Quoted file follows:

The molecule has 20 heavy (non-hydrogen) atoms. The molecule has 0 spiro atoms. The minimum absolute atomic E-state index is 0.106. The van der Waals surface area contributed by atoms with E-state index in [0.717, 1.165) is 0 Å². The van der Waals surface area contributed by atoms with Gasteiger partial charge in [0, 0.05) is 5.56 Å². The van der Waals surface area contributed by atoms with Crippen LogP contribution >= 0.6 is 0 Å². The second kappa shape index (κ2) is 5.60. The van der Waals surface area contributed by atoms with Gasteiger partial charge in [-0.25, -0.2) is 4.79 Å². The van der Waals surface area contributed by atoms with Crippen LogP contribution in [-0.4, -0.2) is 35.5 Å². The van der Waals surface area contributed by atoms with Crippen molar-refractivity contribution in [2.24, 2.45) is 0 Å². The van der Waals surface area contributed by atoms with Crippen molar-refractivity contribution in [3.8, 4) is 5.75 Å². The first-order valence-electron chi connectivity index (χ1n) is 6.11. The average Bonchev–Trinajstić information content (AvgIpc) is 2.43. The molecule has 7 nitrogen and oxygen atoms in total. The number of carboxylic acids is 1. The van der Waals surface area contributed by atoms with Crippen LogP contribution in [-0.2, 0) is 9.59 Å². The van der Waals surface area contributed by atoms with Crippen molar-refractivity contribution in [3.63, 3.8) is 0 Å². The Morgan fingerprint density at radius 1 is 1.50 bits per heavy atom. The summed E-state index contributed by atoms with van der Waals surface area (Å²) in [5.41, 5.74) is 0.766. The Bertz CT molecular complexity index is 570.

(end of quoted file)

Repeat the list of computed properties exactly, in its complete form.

The molecule has 20 heavy (non-hydrogen) atoms. The molecule has 0 spiro atoms. The minimum absolute atomic E-state index is 0.106. The van der Waals surface area contributed by atoms with E-state index in [0.717, 1.165) is 0 Å². The van der Waals surface area contributed by atoms with Gasteiger partial charge in [0, 0.05) is 5.56 Å². The van der Waals surface area contributed by atoms with Crippen LogP contribution >= 0.6 is 0 Å². The second kappa shape index (κ2) is 5.60. The van der Waals surface area contributed by atoms with Gasteiger partial charge in [-0.25, -0.2) is 4.79 Å². The van der Waals surface area contributed by atoms with Crippen LogP contribution in [-0.4, -0.2) is 35.5 Å². The van der Waals surface area contributed by atoms with Crippen molar-refractivity contribution in [2.24, 2.45) is 0 Å². The van der Waals surface area contributed by atoms with Crippen molar-refractivity contribution in [3.8, 4) is 5.75 Å². The first-order valence-electron chi connectivity index (χ1n) is 6.11. The average Bonchev–Trinajstić information content (AvgIpc) is 2.43. The molecule has 7 nitrogen and oxygen atoms in total. The number of carboxylic acids is 1. The van der Waals surface area contributed by atoms with Crippen LogP contribution in [-0.2, 0) is 9.59 Å². The van der Waals surface area contributed by atoms with Crippen molar-refractivity contribution in [3.63, 3.8) is 0 Å². The Morgan fingerprint density at radius 1 is 1.50 bits per heavy atom. The summed E-state index contributed by atoms with van der Waals surface area (Å²) in [5.41, 5.74) is 0.766. The Bertz CT molecular complexity index is 570.